The Edmonton Eskimos have dodged one bullet, but could be hit with another from the National Hockey League.
Fortunately for the Green and Gold, the NHL scheduled Game 3 of the Stanley Cup final for Saturday, June 10 at Rexall Place, meaning the Eskimos' preseason game on June 9 at Commonwealth Stadium will not be affected.
However, if the Edmonton Oilers are stretched to six games in the Stanley Cup final, that tilt could fall directly on top of the Eskimos' 2006 regular-season opener in Calgary.
The Oilers would hit the ice at Rexall at 6 p.m. on June 17 on CBC, while the Eskimos game against the Stampeders is scheduled to start at 6 p.m. on TSN.
VIEWERSHIP COULD PLUMMET
Without a doubt, viewership for the Eskimo game in this market would plummet.
Nationally, the conflict could cut TSN's average audience at least in half to less than 195,000 people. But the CFL - at this point - is not willing to move the Eskimos game to the afternoon or to a late-evening start time.
"There will be no change in the broadcast time," said CFL spokesperson Jamie Dykstra. "The schedule has already been set."
But the Eskimos are hoping the issue isn't dead yet.
"We've spoken to the Calgary Stampeders and asked them to consider the idea of moving the start time," said Eskimos director of marketing Dave Jamieson. "But how it will play out, I don't know."
It's not looking to play out in the Eskimos' favour. Stampeders president Ted Hellard told Sun Media yesterday the issue of moving the game time is being considered, but it would all come down to money.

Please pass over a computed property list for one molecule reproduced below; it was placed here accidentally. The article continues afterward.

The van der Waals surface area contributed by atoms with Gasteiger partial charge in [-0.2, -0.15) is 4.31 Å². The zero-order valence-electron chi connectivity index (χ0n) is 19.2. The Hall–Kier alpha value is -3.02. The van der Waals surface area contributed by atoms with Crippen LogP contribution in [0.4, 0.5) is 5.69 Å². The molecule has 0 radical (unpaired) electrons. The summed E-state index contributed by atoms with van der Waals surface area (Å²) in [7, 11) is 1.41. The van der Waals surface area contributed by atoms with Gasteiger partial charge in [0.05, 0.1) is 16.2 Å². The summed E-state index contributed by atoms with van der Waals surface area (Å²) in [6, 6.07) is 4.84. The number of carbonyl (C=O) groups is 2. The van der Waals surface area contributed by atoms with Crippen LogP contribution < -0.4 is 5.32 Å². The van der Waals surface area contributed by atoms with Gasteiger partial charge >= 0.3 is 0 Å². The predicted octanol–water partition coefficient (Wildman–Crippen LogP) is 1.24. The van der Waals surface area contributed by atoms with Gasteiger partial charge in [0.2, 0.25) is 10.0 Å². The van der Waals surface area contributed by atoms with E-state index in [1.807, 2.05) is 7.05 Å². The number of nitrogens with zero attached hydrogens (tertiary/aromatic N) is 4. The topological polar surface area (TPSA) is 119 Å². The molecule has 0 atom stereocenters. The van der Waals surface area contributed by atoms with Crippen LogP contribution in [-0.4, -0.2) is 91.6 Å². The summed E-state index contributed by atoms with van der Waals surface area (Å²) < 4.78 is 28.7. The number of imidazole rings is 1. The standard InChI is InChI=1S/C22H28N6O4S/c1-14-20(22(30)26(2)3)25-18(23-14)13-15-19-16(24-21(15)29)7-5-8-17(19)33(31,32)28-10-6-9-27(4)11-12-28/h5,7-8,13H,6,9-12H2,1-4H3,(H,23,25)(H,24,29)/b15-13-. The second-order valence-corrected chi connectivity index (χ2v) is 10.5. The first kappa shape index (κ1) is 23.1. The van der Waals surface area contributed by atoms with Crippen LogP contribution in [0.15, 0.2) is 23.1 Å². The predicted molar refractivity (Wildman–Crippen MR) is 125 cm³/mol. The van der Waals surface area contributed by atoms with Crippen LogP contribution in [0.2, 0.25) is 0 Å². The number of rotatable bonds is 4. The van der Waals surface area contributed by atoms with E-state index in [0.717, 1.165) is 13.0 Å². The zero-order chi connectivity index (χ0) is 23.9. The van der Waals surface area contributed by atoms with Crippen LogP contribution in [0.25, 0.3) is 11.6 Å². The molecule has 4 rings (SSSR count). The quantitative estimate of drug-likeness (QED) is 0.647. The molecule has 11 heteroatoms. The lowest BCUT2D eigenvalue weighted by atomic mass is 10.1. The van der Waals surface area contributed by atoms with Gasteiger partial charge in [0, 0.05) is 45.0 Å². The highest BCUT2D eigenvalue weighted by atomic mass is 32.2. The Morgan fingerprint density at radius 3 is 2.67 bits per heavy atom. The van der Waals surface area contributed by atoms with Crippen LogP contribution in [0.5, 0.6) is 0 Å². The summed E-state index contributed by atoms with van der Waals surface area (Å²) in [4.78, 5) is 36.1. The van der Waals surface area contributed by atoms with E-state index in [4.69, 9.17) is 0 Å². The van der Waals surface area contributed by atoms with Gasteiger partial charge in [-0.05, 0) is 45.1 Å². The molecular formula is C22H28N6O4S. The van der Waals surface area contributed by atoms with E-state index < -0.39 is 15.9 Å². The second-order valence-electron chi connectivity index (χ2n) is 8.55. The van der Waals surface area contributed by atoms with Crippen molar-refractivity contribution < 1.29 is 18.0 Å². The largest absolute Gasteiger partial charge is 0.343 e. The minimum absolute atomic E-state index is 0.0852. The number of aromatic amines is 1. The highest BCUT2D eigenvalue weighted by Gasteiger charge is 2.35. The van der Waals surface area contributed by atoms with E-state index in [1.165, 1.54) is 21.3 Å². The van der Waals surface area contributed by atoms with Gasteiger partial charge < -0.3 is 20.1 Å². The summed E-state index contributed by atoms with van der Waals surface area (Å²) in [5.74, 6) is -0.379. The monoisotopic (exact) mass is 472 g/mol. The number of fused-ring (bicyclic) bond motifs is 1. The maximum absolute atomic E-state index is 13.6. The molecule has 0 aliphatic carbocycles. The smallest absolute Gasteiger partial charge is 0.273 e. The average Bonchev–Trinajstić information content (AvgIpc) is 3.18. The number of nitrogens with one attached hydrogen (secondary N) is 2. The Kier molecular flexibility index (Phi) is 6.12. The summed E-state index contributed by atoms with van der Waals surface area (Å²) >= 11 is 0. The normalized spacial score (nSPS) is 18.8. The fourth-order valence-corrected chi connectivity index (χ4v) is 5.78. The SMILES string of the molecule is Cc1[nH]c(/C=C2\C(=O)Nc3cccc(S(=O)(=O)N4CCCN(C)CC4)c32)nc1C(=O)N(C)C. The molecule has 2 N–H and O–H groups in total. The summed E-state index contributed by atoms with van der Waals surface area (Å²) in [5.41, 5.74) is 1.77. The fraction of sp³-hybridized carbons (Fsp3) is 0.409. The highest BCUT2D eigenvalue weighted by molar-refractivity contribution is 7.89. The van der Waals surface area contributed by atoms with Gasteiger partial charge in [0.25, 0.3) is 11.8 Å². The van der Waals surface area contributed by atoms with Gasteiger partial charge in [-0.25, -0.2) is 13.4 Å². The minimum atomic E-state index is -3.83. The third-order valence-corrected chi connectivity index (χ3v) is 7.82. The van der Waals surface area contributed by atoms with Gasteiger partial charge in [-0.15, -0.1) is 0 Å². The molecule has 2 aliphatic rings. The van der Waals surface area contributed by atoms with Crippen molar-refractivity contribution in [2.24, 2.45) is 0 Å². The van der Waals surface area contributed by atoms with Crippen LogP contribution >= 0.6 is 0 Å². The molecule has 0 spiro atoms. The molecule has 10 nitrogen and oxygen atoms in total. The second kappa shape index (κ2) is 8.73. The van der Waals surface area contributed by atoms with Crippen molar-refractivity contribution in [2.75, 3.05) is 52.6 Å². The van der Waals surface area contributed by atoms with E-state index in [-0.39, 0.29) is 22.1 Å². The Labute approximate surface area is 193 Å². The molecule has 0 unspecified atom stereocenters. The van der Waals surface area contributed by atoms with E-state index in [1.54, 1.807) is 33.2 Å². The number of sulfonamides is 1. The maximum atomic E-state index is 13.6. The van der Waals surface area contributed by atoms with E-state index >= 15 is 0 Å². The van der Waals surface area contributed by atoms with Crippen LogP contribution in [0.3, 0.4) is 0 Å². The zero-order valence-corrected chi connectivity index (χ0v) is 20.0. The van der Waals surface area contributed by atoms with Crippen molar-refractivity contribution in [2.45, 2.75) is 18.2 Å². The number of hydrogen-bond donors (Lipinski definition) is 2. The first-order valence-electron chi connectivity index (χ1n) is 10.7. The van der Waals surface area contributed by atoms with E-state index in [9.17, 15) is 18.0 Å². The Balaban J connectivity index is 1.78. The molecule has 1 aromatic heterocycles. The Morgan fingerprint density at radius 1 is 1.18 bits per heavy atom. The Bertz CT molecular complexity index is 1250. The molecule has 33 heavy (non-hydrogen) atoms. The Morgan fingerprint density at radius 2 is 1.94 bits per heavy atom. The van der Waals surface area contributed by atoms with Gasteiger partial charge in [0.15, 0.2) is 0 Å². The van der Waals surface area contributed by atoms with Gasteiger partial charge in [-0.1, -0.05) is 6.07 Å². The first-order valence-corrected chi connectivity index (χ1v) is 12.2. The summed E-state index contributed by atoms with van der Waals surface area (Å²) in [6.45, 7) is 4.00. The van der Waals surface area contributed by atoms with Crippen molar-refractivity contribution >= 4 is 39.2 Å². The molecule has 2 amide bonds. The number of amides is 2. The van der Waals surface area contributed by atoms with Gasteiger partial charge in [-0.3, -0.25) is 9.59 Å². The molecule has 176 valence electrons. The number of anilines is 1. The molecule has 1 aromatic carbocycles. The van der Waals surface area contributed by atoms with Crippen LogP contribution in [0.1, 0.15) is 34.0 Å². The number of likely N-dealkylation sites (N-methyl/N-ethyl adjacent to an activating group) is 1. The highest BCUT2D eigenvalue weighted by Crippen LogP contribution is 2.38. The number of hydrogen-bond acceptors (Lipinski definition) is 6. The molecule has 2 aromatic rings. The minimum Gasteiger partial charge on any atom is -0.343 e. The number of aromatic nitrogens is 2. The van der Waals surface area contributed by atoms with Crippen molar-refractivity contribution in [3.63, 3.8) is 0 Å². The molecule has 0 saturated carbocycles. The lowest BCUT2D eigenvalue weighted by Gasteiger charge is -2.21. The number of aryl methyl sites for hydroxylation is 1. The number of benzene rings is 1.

"If it is to our benefit, we'll consider it. If it's not to our benefit, it won't move," Hellard said. "The only reason we would move it is if we thought we would get a better gate.
"We're not going to move the game so that people in Edmonton can watch us play on TV," he added.
Even if the Stamps were to agree to move the game to the afternoon, the CFL head office would have to change their mind and TSN would have to juggle its schedule. But CBC is already televising the Toronto-Hamilton opener at 1 p.m. and putting two CFL games against each other on TV is bound to be a non-starter.
"In a perfect situation, we would love both games (the Stanley Cup and our season opener) to be seen in their entirety," continued Jamieson. "For us, there is no advertisement like seeing the game on TV. You can't pay for that type of advertising."
THAT ADVERTISING IS IMPORTANT
And with the Eskimos playing their regular-season home opener the following weekend, that advertising is important.
But at least the Eskimos won't be hit hard at the turnstiles for their only exhibition game.
"We are very pleased," said Eskimos COO Rick LeLacheur of avoiding that financial pitfall.
"I don't think anybody with any type of event wants to go up against a Stanley Cup final."